Based on an analysis of the speech of long-term émigrés of German and Dutch origin, the present investigation discusses to which extent hesitation patterns in language attrition may be the result of the creation of an interlanguage system on the one hand or of language-internal attrition patterns on the other. We compare speech samples elicited by a film retelling task from German émigrés in Canada (n=52) and the Netherlands (n=50) and from Dutch émigrés in Canada (n=45) to retellings produced by predominantly monolingual control groups in Germany (n=53) and the Netherlands (n=45). Findings show that the attriting groups overuse empty pauses, repetitions and retractions, while the distribution of filled pauses appears to conform more closely to the L2 norm. An investigation of the location at which disfluency markers appear within the sentence suggests that they are indicators of difficulties which the attriters experience largely in the context of lexical retrieval.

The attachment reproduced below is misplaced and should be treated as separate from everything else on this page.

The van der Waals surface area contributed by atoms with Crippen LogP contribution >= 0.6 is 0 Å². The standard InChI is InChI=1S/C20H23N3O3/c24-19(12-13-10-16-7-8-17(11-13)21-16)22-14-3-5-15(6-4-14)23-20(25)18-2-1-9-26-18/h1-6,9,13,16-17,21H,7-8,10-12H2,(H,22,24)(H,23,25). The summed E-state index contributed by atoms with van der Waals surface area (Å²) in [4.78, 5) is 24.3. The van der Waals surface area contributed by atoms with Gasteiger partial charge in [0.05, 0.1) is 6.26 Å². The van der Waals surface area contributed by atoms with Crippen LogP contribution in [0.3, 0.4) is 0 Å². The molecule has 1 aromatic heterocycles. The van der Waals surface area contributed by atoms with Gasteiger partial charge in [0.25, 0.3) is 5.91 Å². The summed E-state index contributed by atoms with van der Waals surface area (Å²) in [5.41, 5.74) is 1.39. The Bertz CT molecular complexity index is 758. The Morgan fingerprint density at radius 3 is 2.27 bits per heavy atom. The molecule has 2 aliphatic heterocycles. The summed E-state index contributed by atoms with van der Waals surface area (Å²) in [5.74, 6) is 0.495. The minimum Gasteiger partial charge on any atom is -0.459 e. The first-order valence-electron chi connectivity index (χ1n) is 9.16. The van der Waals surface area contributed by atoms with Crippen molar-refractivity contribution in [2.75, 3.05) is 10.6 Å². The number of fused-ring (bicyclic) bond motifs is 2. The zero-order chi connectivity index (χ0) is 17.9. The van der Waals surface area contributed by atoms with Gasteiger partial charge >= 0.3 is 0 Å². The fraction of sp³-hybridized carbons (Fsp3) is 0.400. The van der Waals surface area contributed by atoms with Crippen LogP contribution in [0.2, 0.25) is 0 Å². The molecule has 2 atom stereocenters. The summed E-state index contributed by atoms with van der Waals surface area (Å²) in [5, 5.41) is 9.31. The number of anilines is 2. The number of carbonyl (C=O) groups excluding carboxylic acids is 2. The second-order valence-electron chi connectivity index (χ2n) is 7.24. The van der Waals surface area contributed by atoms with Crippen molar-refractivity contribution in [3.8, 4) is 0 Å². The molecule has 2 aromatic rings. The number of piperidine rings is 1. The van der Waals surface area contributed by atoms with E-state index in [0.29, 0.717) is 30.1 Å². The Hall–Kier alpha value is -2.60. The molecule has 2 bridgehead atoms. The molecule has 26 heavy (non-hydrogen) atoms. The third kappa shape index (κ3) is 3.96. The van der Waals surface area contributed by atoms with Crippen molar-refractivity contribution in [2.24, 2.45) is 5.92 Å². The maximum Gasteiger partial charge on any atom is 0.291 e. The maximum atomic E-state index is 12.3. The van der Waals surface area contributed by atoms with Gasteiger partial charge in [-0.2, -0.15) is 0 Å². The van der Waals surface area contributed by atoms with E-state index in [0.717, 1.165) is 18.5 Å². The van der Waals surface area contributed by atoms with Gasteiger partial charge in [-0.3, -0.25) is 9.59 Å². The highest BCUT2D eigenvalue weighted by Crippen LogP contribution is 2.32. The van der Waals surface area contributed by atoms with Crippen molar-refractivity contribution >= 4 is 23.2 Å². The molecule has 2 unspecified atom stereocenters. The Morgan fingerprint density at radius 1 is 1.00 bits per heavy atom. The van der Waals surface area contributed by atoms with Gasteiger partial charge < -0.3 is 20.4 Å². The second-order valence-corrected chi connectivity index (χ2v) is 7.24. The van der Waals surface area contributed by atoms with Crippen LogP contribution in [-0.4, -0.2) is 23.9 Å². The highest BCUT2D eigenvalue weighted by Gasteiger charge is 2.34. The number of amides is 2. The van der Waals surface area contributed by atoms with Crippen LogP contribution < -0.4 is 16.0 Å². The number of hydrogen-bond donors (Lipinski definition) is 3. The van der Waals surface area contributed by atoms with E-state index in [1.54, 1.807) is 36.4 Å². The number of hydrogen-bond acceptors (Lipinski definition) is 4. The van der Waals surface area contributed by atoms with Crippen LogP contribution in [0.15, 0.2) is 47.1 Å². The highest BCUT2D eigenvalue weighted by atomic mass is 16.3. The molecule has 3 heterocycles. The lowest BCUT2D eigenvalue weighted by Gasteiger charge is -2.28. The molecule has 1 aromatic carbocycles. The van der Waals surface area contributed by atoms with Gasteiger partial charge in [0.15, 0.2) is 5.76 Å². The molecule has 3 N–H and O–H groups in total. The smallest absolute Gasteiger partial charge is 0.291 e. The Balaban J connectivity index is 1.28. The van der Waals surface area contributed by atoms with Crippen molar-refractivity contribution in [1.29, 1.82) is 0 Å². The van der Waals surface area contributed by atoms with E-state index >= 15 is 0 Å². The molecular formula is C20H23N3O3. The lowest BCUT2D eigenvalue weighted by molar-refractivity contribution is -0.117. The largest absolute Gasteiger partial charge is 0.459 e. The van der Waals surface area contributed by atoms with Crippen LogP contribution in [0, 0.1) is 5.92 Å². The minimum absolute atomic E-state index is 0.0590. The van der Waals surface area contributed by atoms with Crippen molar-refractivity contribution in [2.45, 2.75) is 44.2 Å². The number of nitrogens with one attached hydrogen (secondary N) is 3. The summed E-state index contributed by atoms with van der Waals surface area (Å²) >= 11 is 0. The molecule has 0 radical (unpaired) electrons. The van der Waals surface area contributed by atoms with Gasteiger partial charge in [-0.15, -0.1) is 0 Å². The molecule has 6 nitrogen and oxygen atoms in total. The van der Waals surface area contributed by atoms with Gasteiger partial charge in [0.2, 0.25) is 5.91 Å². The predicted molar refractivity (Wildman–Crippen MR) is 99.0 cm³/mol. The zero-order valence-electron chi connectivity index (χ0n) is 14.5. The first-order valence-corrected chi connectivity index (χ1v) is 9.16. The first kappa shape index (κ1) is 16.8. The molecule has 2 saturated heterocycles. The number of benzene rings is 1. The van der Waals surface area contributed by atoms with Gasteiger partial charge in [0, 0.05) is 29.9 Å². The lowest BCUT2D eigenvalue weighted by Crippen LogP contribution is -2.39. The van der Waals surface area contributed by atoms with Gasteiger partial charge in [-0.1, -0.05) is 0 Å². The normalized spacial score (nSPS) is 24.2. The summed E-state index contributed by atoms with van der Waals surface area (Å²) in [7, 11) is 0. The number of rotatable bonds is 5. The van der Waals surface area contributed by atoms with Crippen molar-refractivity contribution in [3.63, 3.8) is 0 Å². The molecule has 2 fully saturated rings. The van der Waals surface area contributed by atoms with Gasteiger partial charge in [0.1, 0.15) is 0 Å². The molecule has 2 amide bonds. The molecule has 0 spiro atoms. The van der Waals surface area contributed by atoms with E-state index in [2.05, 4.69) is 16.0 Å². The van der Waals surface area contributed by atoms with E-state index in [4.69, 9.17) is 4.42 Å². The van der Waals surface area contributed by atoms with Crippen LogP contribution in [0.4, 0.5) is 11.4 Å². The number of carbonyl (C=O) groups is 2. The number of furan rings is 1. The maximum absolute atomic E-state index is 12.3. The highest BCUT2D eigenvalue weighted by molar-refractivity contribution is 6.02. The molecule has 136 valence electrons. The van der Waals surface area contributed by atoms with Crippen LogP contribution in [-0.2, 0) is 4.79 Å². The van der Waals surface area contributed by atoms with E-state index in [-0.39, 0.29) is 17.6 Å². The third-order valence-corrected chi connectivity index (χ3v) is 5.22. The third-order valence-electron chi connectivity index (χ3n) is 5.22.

1 - 24 of 24
CiteExportLink to result list
Permanent link
Cite
Citation style
  • apa
  • ieee
  • modern-language-association-8th-edition
  • vancouver
  • chicago-author-date
  • chicago-note-bibliography
  • Other style
More styles
Language
  • de-DE
  • en-GB
  • en-US
  • fi-FI
  • nn-NO
  • nn-NB
  • sv-SE
  • Other locale
More languages
Output format
  • html
  • text
  • asciidoc
  • rtf